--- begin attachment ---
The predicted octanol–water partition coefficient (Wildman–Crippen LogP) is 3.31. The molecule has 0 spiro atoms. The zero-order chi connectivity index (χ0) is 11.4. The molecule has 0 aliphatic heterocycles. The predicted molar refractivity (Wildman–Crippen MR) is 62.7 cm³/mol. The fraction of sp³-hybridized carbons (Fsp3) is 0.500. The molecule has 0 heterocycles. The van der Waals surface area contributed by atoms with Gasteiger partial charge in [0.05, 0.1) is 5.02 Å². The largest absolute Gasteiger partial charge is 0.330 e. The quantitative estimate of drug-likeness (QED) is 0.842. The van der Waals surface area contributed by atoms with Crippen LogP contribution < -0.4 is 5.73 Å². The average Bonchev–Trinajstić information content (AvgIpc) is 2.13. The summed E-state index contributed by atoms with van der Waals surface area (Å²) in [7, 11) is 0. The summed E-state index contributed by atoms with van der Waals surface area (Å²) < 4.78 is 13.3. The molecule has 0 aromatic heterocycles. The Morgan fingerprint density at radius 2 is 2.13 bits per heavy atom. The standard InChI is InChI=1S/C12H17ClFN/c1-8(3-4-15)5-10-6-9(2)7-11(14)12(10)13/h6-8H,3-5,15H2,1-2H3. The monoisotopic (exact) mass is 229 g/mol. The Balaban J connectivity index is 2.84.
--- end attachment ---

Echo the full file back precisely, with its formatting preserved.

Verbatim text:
The predicted octanol–water partition coefficient (Wildman–Crippen LogP) is 3.31. The molecule has 0 spiro atoms. The zero-order chi connectivity index (χ0) is 11.4. The molecule has 0 aliphatic heterocycles. The predicted molar refractivity (Wildman–Crippen MR) is 62.7 cm³/mol. The fraction of sp³-hybridized carbons (Fsp3) is 0.500. The molecule has 0 heterocycles. The van der Waals surface area contributed by atoms with Gasteiger partial charge in [0.05, 0.1) is 5.02 Å². The largest absolute Gasteiger partial charge is 0.330 e. The quantitative estimate of drug-likeness (QED) is 0.842. The van der Waals surface area contributed by atoms with Crippen LogP contribution < -0.4 is 5.73 Å². The average Bonchev–Trinajstić information content (AvgIpc) is 2.13. The summed E-state index contributed by atoms with van der Waals surface area (Å²) in [7, 11) is 0. The summed E-state index contributed by atoms with van der Waals surface area (Å²) < 4.78 is 13.3. The molecule has 0 aromatic heterocycles. The Morgan fingerprint density at radius 2 is 2.13 bits per heavy atom. The standard InChI is InChI=1S/C12H17ClFN/c1-8(3-4-15)5-10-6-9(2)7-11(14)12(10)13/h6-8H,3-5,15H2,1-2H3. The monoisotopic (exact) mass is 229 g/mol. The Balaban J connectivity index is 2.84.